I look up to meet the woman's expression and she is relieved to find a seat for her girls who like us, I learn, are awaiting a very delayed flight back to Newark. Anna immediately throws off her headphones and rushes the girls.
"Hi, I'm Anna do you want to play with my toys and stuff. I have so much stuff to play with."
Anna loves other kids. Doesn't matter who they are, what they look like or how old they may or may not be. I love this about her because she makes friends where ever we go.
So Anna and the younger girl, Cosi, begin to ravage Anna's backpack for stuffed animals, books, coloring and they settle on sitting together in a chair and watching a show on Cosi's iPad. Gotta love technology. Romy, the mature for her age, sweet older daughter is already deep into whatever she is watching on her own iPad.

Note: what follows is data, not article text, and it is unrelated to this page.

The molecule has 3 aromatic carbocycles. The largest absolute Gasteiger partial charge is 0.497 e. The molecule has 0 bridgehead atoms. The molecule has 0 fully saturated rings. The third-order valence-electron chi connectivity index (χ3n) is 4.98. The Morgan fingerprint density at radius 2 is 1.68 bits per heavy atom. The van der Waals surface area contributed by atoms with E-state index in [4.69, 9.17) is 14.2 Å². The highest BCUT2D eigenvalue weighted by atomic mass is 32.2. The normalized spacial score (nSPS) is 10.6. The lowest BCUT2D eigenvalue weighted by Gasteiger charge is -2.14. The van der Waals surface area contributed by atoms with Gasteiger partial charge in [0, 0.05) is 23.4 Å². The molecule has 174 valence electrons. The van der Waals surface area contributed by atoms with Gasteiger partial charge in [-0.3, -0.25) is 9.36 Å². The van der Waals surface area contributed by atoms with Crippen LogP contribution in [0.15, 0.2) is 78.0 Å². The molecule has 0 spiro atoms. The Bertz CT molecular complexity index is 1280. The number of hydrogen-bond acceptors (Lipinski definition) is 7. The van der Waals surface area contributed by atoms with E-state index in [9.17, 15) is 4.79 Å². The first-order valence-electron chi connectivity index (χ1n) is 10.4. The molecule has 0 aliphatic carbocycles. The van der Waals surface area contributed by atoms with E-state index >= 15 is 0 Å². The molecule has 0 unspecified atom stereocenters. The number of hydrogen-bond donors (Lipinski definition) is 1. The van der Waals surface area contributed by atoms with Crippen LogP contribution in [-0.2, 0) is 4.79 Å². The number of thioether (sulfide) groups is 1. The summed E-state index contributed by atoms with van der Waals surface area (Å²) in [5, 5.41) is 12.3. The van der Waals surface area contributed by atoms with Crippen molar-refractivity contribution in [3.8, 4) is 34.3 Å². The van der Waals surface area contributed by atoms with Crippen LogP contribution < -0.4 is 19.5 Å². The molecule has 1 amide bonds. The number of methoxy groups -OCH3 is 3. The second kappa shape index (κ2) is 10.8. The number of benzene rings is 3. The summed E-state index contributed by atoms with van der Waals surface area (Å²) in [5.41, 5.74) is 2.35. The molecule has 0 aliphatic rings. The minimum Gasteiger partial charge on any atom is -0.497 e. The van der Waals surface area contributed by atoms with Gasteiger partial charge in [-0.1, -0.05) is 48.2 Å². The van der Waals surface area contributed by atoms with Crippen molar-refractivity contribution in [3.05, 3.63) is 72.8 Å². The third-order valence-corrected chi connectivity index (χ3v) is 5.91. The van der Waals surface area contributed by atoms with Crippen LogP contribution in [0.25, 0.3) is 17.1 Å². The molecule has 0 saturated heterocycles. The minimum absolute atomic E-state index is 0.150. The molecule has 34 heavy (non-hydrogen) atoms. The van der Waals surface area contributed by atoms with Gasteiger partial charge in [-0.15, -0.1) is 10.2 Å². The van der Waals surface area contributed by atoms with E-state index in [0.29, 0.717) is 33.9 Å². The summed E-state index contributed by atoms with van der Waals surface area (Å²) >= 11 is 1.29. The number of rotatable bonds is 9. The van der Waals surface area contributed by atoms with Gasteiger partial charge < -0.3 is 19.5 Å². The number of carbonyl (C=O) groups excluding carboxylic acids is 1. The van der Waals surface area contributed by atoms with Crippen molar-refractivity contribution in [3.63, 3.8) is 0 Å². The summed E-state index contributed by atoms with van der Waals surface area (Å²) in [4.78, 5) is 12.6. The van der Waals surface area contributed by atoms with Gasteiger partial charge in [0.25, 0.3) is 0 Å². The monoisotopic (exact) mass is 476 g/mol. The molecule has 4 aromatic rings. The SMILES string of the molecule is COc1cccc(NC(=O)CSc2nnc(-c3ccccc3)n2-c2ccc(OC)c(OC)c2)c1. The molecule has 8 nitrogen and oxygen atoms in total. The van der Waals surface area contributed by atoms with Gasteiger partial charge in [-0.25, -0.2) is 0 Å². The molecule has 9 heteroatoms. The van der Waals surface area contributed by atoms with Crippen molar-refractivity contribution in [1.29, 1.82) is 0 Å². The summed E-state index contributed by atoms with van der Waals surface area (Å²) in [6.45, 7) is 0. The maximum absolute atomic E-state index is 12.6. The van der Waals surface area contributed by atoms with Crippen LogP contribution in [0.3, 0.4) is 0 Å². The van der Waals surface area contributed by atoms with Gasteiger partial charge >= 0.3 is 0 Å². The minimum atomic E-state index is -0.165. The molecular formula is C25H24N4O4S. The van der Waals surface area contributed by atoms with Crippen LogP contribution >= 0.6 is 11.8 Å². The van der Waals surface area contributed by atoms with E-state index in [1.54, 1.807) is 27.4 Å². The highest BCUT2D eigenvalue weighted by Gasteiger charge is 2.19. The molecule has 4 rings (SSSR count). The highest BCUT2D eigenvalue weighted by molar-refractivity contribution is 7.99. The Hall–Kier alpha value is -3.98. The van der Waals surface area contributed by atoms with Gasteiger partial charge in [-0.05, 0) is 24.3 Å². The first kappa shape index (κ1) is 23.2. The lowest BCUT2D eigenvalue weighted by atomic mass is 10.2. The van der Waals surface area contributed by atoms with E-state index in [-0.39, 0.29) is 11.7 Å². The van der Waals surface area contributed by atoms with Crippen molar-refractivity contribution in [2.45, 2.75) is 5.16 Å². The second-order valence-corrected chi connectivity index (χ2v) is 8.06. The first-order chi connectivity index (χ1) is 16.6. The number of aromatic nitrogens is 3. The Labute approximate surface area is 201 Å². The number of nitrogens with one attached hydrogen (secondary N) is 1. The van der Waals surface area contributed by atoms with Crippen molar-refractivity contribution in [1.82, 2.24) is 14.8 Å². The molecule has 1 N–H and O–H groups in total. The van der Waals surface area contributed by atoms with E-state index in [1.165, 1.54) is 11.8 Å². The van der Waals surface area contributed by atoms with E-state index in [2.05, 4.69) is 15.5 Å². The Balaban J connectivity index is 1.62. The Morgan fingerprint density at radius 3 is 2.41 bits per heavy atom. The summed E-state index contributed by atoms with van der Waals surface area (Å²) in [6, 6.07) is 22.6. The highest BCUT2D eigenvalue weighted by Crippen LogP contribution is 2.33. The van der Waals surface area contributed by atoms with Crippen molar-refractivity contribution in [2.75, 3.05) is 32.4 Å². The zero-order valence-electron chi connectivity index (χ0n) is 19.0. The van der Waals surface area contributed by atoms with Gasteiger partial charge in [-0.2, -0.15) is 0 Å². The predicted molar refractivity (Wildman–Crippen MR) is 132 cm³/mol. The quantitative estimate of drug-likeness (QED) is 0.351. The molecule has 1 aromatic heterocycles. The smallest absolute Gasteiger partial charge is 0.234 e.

The mom strikes up a friendly conversation with me about Anna and her daughters - how old? What grade in school? And I start to think I know her. She takes a phone call and much of it is in French. As she is speaking, I Google because I'm pretty sure I know exactly who we are hanging with and I am right. I start to get that goofy star struck nervousness in my tummy. We are sitting with Hollywood Royalty - this is Sofia Coppola. Holy Lost in Translation, Batman! I probably started smiling like a dork and sweating. Had to remind myself to "be cool," as if I ever am or was cool and know what that means.
Our plane seems to still be delayed and I have made it my job to be the informer when there is a change in status. Well, there was an immediate change in status - our flight went from "awaiting aircraft" to "closed."